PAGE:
“Black Panther: Wakanda Forever,” the hotly anticipated sequel to 2018’s “Black Panther” and the latest entry in the Marvel Cinematic Universe, was released to theaters Nov. 2022. Ryan Coogler returns as director and writer, bringing to life a film many thought impossible because of the tragic loss of lead Black Panther actor Chadwick Boseman during 2020.
“Black Panther: Wakanda Forever” follows the royal family of the nation of Wakanda as they deal with the untimely loss of King T’Challa, a loss that lays the nation bare to foreign assault and pits it against forces that seek to take advantage of its people’s grief. As Princess Shuri deals with the death of her brother and Queen Ramonda her son, a new enemy emerges from the sea: Namor, king of a race of merpeople seeking to protect their supply of vibranium, a mythical element thought only to exist in Wakanda. When Namor and his people plot to attack the African nation, a new hero must emerge to take on the name Black Panther.
From the outset, it must be understood how unenviable a position Coogler and his fellow filmmakers must have been in, having to craft a narrative around the loss of Boseman that both respectfully carries on his legacy and tells a cohesive, largely self-contained story. In both respects, the film mostly succeeds.
The best moments of “Black Panther: Wakanda Forever” are of remembrance. The loss of the character T’Challa, while an obvious analogue to the loss of Boseman, shapes the narrative and informs the emotions of the film’s other characters. While the choice was necessitated by Boseman’s passing, it is integrated so naturally by the filmmakers that the grief experienced by the characters feels real and, indeed, is no doubt real on a metatextual level.
This theme of grief works as homage for Boseman and as a vehicle for one of the film’s most interesting subplots: the struggle in Shuri’s mind between her dependence on scientific reasoning and the faith of her people. In being unable to save her brother, Shuri feels her scientific mind has failed her, and yet she has never made a place for faith in her life. A dilemma arises then in which Shuri can neither rely on science nor turn to faith. Realizing this, she must carve her own path in reconciling with the past and dealing with the future.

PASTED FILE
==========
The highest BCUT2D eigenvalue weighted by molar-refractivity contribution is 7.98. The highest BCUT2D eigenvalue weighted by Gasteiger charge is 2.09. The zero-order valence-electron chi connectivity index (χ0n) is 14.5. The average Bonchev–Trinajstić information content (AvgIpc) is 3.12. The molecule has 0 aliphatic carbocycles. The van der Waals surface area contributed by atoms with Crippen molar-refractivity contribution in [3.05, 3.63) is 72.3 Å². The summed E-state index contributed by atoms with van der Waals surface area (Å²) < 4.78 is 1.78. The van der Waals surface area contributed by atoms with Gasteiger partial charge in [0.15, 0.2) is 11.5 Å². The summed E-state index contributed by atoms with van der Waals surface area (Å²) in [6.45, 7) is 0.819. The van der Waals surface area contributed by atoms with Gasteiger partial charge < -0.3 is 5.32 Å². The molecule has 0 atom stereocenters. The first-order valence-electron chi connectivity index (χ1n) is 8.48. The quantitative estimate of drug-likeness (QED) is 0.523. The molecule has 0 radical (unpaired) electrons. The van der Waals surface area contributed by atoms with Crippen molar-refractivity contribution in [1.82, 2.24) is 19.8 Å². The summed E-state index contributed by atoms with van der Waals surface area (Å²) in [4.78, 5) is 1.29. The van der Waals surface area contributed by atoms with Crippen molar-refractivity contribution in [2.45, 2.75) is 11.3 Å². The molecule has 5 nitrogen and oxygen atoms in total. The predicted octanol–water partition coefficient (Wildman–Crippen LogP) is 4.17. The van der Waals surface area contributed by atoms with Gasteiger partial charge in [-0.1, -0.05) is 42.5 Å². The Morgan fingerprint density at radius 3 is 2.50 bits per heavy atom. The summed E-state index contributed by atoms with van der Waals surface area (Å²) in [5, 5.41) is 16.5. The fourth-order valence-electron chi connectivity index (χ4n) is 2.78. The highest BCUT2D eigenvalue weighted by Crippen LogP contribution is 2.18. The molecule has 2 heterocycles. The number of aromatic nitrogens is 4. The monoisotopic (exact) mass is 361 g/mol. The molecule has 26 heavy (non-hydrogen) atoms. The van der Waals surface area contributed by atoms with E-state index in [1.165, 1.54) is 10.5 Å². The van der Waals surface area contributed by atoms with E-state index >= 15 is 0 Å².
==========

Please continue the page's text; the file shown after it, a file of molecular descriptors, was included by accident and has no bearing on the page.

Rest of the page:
Letitia Wright brings this dynamic to life for Shuri. She, like her co-stars Lupita Nyong’o and Angela Bassett as Nakia and Ramonda, respectively, manages a balance between grief and resolve that is endlessly impressive.
Unfortunately, where “Black Panther: Wakanda Forever” succeeds in paying homage to the man who lovingly portrayed its namesake for years, the film does not bode as well in some of the aspects of its central narrative.
Namor is a serviceable villain — one whose motives are understandable if not extreme and misguided — but his character varies in resolve throughout the film and ends up being a clumsy antagonist. His backstory is explained well and given ample screen time, but is not strong enough to evoke sympathy for the character or justify the twenty minutes or so Coogler dedicates to it.
“Black Panther: Wakanda Forever” is a long film. Clocking in at nearly three hours, the film occasionally remembers it is part of the Marvel Cinematic Universe and includes a few unnecessary subplots that clearly exist to set up future projects. These subplots drag down the pacing rather than enhance the tension. A trimmer cut of this film would make for a tighter overall experience, but the property-saturated business model of Marvel Studios rarely allows for such a cut.
“Black Panther: Wakanda Forever” is successful in so many of its character moments that, despite the fat, it is hard to dislike what Coogler and his cast have done. It is a respectful homage to Boseman that drives a mostly entertaining plot with some brilliant acting performances. Given the seemingly impossible challenge the filmmakers faced going into it, “Black Panther: Wakanda Forever” can only be considered a success. 4/5